Energy efficiency and thermal comfort - a response to climate change
5 May 2009
The Intergovernmental Panel on Climate Change has identified the building sector as offering the greatest potential for greenhouse gas reductions between now and 2030. That's more potential than the transport sector; the agriculture sector; even the energy sector itself.
The largest end-use of energy (read greenhouse gas emissions) in buildings is air-conditioning and the whole purpose of air conditioning is to provide THERMAL COMFORT. So the time is right for a thorough re-appraisal of exactly what thermal comfort is, and how we can energy-efficiently maintain it in our built environments.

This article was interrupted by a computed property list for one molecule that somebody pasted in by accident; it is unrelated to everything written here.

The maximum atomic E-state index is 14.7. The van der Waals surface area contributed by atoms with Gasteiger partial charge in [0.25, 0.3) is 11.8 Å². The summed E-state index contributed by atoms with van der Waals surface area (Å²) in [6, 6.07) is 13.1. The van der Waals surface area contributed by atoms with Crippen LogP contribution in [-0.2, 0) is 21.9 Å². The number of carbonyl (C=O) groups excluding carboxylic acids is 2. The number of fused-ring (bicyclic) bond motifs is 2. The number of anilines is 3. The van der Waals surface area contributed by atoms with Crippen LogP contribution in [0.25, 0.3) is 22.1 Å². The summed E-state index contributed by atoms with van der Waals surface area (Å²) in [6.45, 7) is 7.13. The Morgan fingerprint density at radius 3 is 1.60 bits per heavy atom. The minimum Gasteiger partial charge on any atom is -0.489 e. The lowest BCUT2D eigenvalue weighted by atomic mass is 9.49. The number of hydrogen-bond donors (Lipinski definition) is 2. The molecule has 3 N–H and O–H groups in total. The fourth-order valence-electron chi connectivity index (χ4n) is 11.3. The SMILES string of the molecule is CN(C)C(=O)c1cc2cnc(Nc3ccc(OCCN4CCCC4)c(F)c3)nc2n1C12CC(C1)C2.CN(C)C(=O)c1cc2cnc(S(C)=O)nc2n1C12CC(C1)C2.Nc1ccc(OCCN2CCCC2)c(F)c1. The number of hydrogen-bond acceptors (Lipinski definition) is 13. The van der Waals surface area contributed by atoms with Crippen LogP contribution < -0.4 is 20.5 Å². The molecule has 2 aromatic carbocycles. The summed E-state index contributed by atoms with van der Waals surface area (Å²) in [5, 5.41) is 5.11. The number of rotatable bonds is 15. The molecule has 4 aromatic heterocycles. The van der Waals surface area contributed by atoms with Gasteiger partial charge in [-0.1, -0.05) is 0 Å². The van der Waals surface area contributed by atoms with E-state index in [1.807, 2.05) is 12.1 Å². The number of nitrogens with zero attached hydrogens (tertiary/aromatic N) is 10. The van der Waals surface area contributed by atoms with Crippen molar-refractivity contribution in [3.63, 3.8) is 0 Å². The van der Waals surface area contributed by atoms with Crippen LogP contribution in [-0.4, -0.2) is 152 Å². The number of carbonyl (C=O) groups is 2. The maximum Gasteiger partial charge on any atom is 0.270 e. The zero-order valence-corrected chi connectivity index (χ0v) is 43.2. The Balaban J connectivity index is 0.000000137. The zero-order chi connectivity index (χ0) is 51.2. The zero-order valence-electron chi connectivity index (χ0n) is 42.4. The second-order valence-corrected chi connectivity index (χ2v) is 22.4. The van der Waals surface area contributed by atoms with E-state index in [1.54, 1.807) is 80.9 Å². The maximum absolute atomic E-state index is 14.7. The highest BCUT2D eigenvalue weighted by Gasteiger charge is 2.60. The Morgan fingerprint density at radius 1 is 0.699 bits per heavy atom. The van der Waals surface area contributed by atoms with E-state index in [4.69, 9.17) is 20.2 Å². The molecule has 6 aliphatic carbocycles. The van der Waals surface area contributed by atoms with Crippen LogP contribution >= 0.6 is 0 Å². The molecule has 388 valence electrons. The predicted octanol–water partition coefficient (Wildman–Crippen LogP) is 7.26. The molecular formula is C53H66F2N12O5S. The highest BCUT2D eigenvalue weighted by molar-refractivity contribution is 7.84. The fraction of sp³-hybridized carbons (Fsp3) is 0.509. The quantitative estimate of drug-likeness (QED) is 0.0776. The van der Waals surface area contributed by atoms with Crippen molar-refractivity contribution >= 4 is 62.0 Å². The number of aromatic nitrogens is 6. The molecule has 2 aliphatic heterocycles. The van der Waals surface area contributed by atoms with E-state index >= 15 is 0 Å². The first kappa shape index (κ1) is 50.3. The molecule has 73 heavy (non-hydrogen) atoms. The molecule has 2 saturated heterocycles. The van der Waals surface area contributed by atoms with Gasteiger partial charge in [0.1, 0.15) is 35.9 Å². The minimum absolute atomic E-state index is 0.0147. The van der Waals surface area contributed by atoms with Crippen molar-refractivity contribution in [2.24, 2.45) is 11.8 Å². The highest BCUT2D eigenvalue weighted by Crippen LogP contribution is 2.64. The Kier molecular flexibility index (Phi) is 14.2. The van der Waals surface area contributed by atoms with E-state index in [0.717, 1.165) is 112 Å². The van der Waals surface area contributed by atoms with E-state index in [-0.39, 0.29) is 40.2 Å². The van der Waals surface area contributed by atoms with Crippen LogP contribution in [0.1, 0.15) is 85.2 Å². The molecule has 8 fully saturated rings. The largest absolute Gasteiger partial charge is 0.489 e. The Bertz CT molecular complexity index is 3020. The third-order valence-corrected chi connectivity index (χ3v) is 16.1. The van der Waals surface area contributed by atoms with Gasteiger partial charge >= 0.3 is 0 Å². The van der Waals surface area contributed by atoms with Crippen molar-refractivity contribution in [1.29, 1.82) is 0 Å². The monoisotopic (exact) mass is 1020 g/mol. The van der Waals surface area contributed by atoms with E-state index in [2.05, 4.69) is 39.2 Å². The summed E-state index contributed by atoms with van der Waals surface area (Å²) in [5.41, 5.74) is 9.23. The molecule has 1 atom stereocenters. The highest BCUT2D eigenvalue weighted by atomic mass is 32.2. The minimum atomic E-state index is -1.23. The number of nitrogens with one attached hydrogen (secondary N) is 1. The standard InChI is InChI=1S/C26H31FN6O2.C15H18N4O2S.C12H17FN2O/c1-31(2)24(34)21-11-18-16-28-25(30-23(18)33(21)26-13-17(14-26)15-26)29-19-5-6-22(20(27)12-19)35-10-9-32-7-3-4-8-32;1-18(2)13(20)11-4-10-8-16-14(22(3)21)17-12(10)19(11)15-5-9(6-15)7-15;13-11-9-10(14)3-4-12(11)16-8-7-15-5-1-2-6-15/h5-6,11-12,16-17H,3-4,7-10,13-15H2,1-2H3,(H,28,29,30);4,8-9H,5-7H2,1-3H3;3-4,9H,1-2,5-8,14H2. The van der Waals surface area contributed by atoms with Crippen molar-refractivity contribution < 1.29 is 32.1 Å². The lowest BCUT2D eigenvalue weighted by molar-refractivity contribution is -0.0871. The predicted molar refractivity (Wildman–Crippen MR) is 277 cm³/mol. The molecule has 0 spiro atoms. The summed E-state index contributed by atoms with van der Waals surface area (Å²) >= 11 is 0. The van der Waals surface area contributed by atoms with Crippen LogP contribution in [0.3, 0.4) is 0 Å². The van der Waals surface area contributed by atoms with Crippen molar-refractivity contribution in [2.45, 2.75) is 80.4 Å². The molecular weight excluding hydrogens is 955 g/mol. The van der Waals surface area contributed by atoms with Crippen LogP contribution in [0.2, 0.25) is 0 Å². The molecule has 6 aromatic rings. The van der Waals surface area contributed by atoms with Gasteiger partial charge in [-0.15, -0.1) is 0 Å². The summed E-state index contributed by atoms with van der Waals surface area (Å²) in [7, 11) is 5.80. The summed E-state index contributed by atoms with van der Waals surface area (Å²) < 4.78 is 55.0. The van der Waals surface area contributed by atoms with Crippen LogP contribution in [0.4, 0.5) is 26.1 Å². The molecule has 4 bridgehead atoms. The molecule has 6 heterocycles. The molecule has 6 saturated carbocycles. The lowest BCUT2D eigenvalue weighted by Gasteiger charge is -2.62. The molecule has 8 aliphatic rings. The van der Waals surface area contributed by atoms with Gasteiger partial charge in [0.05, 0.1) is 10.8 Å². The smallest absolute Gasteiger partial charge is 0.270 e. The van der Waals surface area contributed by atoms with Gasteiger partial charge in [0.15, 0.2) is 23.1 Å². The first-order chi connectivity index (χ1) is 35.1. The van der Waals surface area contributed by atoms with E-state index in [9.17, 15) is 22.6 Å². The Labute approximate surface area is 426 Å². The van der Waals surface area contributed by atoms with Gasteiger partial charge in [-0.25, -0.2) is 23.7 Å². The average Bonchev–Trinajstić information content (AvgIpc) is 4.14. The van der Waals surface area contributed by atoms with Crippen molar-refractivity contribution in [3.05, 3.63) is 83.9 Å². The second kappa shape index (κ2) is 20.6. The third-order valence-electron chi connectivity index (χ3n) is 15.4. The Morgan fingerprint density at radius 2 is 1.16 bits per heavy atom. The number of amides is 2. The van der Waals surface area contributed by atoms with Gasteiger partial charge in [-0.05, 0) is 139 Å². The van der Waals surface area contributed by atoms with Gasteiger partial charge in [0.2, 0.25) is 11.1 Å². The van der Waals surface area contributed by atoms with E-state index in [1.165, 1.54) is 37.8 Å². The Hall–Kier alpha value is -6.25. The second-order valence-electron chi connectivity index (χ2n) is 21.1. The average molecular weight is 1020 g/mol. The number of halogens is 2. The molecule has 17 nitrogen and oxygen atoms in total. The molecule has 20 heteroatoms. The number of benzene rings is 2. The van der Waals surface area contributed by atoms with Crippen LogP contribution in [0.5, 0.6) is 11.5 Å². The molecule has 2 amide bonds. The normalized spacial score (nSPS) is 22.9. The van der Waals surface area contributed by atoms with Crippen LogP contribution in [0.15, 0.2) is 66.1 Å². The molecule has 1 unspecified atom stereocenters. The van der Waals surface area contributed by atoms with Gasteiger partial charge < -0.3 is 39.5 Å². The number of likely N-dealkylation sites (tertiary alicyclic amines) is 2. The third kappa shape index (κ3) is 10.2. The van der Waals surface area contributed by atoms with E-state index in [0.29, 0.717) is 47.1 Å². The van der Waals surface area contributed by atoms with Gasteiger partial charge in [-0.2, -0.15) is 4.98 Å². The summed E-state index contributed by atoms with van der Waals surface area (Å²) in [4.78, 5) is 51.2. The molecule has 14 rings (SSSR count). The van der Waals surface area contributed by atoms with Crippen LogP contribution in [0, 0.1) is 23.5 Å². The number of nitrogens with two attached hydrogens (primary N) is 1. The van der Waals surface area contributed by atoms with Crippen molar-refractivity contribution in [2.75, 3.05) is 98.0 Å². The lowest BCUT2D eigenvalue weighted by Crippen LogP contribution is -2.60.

Professor Reverend Michael Humphreys, Emeritus Professor of Architecture at Oxford Brookes University, is among the most influential names associated with the science of thermal comfort over the last 40 years. This is his only public lecture during his brief visit to Australia.
In an informal talk Professor Humphreys will give an overview of adaptive thermal comfort - past, present and future. Focus will be on APPLICATION of the principles by architects and engineers, and how these relate to various regulatory guidelines and standards around the world.
Who is this for?
All practicing architects, related housing and building industry designers, facility managers, engineers as well as students and academics in these fields and related sciences.
Time: 6.00 to 7.30pm followed by light refreshments
Location: Architecture Lecture Theatre 3, Wilkinson Building, 148 City Road, The University of Sydney
Contact: Sue Lalor
Phone: 02 9351 2686